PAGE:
Neither Joan Rivers nor I got through security without question, but the underpants bomber did.


No comparison

I cannot believe the letter from Alex J. Vallas ("We're at War With Terrorists, So Let's Focus Sensibly," Dec. 31) wherein he suggests the United States can learn from the Israeli airport security measures. Israel has perhaps three large airports that would be, perhaps, no larger than three airports within Pennsylvania, let alone all the airports within the United States.

What we need is applicable use of the technology we have available to apply to all passengers.

New Castle

Partisan distortion

Jack Kelly's Jan. 3 column ("Blowing Up Liberal Shibboleths") is typical of his style and what has come to dominate opinion pieces: a distortion of facts for partisan bickering. Mr. Kelly, like writers on both sides, offers selective information to support his opinion, rather than arriving at his conclusion after reviewing the information.

He describes the Transportation Security Administration as a "bumbling empire" when it successfully assists 10 million commercial flights a year to operate safely in the United States. He then opines that "hurting the feelings of Muslims" affects President Barack Obama's security policies. Mr. Kelly should also know that of the 1 billion people who practice the Islamic faith, fewer than 1 percent are involved in active radical jihadist activities.

What Mr. Kelly really exposed is not a weakness in Mr. Obama's approach, or an issue with Islam, but the weakness of his writing. Why is someone who distorts facts given space in the Post-Gazette?

Forest Hills

Most chose war

Regarding the letter from Jonas Moffat on Dec. 27 ("A Peace Message"): While it may be so that some Palestinians only want peace, their message has been drowned out by 60 years of violence against the people of Israel. Mr. Moffat neglects to point out that the Palestinians invented such terror tactics as suicide bombings, airline hijacking, blowing up buses with women and children aboard and firing deadly rockets into population centers.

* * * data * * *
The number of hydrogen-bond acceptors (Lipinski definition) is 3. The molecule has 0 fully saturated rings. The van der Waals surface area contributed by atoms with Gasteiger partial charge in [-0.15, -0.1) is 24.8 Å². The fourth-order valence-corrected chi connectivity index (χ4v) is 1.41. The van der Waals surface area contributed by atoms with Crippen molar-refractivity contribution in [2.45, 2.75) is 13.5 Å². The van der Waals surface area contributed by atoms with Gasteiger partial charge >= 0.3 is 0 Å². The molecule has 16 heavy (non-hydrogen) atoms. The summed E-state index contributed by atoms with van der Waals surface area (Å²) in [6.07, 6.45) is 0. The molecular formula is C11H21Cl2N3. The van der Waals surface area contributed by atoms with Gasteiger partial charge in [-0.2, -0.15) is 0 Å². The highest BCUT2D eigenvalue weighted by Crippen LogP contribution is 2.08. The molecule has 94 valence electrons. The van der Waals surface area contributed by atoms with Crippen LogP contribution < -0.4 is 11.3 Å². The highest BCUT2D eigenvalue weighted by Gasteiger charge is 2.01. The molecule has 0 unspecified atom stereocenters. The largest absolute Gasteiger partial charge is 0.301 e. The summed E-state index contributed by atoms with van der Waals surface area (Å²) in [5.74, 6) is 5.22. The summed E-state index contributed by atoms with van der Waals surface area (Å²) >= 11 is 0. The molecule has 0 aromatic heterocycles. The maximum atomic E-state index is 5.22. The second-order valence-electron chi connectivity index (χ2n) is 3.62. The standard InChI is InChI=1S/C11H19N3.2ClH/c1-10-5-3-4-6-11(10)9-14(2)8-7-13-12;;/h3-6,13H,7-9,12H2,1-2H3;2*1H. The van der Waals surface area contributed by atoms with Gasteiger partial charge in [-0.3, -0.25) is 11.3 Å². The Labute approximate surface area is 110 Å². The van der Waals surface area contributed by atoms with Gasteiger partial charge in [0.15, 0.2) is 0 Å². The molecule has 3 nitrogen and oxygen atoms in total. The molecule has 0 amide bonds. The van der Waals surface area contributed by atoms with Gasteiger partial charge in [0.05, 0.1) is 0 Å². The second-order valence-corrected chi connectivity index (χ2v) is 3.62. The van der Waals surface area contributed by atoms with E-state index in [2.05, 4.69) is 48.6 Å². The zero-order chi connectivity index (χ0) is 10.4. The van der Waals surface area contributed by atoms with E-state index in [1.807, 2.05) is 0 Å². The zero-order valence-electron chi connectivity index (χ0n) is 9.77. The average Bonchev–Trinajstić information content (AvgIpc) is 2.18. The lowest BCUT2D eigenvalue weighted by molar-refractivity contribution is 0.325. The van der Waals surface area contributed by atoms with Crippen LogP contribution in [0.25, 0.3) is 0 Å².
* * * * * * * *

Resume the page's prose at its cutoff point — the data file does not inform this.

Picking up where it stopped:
If the Palestinians want only peace, why did they put Hamas in power, a group whose primary mission is the destruction of Israel? Why was their response to Israel's offer of 95 to 97 percent of the West Bank and all of Gaza met with an intifada?

When Israel left Gaza, the Palestinians had a chance to start building a peaceful and productive society. Instead, they chose war. Let's hope that if there truly are Palestinians who want peace with Israel, they become greater in numbers than the great majority who for the past 60 years have ceaselessly striven for Israel's destruction.

Squirrel Hill

Phil Musick knew about so much more than sports

With the passing of Phil Musick, Pittsburgh has lost another icon, and not necessarily from the hyped-up sports universe ("Phil Musick: Columnist Who Swung for the Fences," Jan. 6 news obituary). While I know him primarily for his sports journalistic perfection (having read his columns while growing up in the 1970s), my fondest memories of Phil are from the late 1980s and 1990s as he hosted the radio show on WTAE 1250, before it changed to ESPN.

Sandwiched between other local hosts such as Myron Cope, Mossie Murphy, Lynn Cullen and Ann Devlin, Mr. Musick's nightly show barely touched on Pittsburgh sports and moved toward local issues, politics, social problems and beyond. Phil could talk extensively about RBIs, batting percentages and the like, but he was just as happy talking about how to grill the perfect steak, of course accompanied by a perfect Manhattan on the side.

R.I.P., Phil, and give Clemente a big hug for all of us.

North Strabane

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We welcome your letters. Please include your name, address and phone number, and send to Letters to the Editor, 34 Blvd. of the Allies, Pittsburgh 15222. E-mail letters to letters@post-gazette.com or fax to 412-263-2014. Letters should be 250 words or less, original and exclusive to the Post-Gazette. All letters are subject to editing for length, clarity and accuracy and will be verified before being published.